On Tuesday, Democratic members of the U.S. House of
Representatives Select Committee on the Climate Crisis unveiled a
mammoth and wide-ranging policy plan to embed climate action and
resilience within the country’s economy.
The report — which aimed to put racial and environmental
justice at the center ofits recommendations â€” laid out policies
to help the U.S. work towards net-zero greenhouse gas emissions in
all areas of the nationâ€™s economy by mid-century, reaching net
negative emissions beyond that. An analysis of the planâ€™s impacts
from think tank Energy Innovation quantified its health and climate
benefits at nearly $8 trillion by 2050 in 2018 dollars.
Due to Republican control of the White House and the Senate, the
plan is extremely unlikely to gain traction in Congress, especially
as the 2020 election approaches. But the policy priorities it
contains, laid out over more than 500 pages, demonstrate a marked
shift in congressional dialogue and attention around climate
change. The House created the Select Committee in January of last
year to craft policy recommendations on climate change after
widespread protests for climate action and calls for a
Green New Deal.
â€œIt shows that the committee has been listening to
stakeholders, and has watched the Democratic primary carefully,â€
Leah Stokes, a political science professor at the University of
California Santa Barbara who recently published a book on U.S.
clean energy and climate policy,
told the Guardian.
Democratic presidential nominee Joe Biden has also outlined a
goal to reach net-zero emissions by 2050 and has endorsed the Green
New Deal as a â€œframeworkâ€ for climate action. He does not
appear to have commented directly on the plan from House
Numerous clean energy recommendations
If adopted, the recommendations would have significant
ramifications for the clean energy industry. Not only does the plan
call for the development of new tax credits, incentives and
innovation programs to support clean energy, but it also recommends
tearing down current economic structures that benefit fossil fuels
while not reflecting the costs of their associated pollution.
Lawmakers write that â€œdecarbonization of the electricity
sector is the linchpin of any national strategy to achieve net-zero
emissions.â€ Under the plan, the U.S. would reach net-zero
emissions from power generation by 2040.
To boost U.S. clean energy deployment and delivery, the plan
directs the Federal Energy Regulatory Commission to develop
long-range transmission strategy and reduce barriers to clean
energy participation in power markets. The agency is currently
embroiled in a battle over requirements that renewables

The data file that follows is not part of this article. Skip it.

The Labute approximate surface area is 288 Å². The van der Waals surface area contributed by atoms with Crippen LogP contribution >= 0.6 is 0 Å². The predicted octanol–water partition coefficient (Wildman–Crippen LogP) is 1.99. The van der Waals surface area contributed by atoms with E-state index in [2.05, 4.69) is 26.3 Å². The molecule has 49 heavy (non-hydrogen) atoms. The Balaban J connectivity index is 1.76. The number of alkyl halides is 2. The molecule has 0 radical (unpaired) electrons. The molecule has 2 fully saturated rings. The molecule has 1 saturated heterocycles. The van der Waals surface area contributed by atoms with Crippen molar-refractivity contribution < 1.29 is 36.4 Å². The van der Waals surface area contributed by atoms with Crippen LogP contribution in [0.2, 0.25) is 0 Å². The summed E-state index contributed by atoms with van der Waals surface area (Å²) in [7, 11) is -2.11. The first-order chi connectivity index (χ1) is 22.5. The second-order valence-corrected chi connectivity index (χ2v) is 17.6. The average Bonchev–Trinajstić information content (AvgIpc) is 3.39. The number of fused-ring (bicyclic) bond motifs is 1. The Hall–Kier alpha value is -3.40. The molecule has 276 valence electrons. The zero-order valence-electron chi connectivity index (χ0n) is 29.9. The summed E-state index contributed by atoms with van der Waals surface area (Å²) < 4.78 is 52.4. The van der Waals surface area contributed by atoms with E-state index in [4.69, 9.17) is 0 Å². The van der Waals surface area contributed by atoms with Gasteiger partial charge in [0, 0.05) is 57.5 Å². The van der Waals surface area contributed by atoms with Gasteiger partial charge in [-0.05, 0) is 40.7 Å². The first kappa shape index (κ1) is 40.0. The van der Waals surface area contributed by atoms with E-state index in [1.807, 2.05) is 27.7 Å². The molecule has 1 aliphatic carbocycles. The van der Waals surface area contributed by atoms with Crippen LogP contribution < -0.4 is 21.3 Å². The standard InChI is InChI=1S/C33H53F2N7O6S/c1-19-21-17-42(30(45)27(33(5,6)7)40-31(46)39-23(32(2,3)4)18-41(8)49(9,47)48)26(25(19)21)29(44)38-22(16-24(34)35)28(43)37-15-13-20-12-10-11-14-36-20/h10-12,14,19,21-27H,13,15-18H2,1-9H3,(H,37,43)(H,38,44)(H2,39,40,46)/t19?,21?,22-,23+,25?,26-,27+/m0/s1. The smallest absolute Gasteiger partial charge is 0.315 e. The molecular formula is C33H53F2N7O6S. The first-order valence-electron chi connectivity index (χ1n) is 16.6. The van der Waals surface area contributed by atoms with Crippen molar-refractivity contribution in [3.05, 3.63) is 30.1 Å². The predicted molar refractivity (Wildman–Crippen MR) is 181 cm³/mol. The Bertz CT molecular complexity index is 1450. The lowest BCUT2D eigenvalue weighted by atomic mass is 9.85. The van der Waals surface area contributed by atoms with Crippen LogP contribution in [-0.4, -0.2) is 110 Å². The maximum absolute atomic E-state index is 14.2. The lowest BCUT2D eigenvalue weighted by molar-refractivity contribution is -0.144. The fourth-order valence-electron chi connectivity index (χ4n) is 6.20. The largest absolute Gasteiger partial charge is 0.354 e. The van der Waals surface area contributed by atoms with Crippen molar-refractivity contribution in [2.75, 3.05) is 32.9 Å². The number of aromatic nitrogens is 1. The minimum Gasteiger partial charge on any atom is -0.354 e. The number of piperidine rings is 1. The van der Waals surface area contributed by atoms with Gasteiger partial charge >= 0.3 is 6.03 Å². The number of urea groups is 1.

receiving state subsidies must bid into grid operator PJMâ€™s
capacity market at high prices that make those resources
The committee also recommended Congress extend and expand
renewables tax credits, in particular adding a credit for
grid-scale storage while also investing in research and development
for that technology. Lawmakers would also like to see a production
tax credit for clean energy technologies and products in order to
boost U.S. manufacturing in the space.
Under the committeeâ€™s plan, the Department of Energy would
also be reorganized to prioritize climate and would add an Energy
Justice and Democracy Program to widen access to renewables and
energy efficiency in marginalized communities.
The federal government would harden grid infrastructure, develop
federal resilience standards for the electricity grid and offer
incentives to communities for the installation of distributed
Clean energy would also play a role in decarbonizing buildings,
transportation and heavy-duty industry.
In the end, the writers of the plan recognize the last mile of
decarbonization will be in the hardest to electrify sectors, such
as heavy-duty trucking and manufacturing. Energy Innovationâ€™s
analysis showed the recommendations would slash U.S. greenhouse gas
emissions 88 percent from 2010 levels by 2050.
To achieve further emissions reductions, the report encourages
development of carbon removal technologies, a controversial tool
also included in the October 2018 Intergovernmental Panel on
Climate Change report that
outlined the significant global changes needed for the world to
remain under 1.5 degrees Celsius of warming. Notably, the House
committee also included the potential for carbon-free nuclear power
in its plan but called for a thorough assessment of the
technologyâ€™s costs and potential risks.
While the Democratic plan gained plaudits from clean energy
trade organizations including the American Wind Energy Association,
the American Council on Renewable Energy and the Solar Energy
Industries Association, praise was more subdued from the
environmental organizations that have been the most vocal
supporters of the Green New Deal.
â€œThis plan is more ambitious than anything we have seen from
Democratic leadership so far, but it still needs to go further to
match the full scale of the crisis,â€ said Lauren Maunus,
legislative manager for the Sunrise Movement, a grassroots group
that helped draft the Green New Deal resolution.
A statement from 350.org encouraged stronger targets for
emissions cuts including timelines for ending fossil fuel
production and subsidies for oil, gas and coal.
The committee’s roadmap would need to be translated into
legislation to further its impact. Separate from the plan, House
introduced extensions of the production tax credit and
investment tax credit as part of a large infrastructure package,
which the White House has already
threatened to veto due to its environmental provisions.
Source: FS – GreenTech Media
U.S. House Democrats Lay Out Climate, Clean Energy
Priorities in Behemoth Plan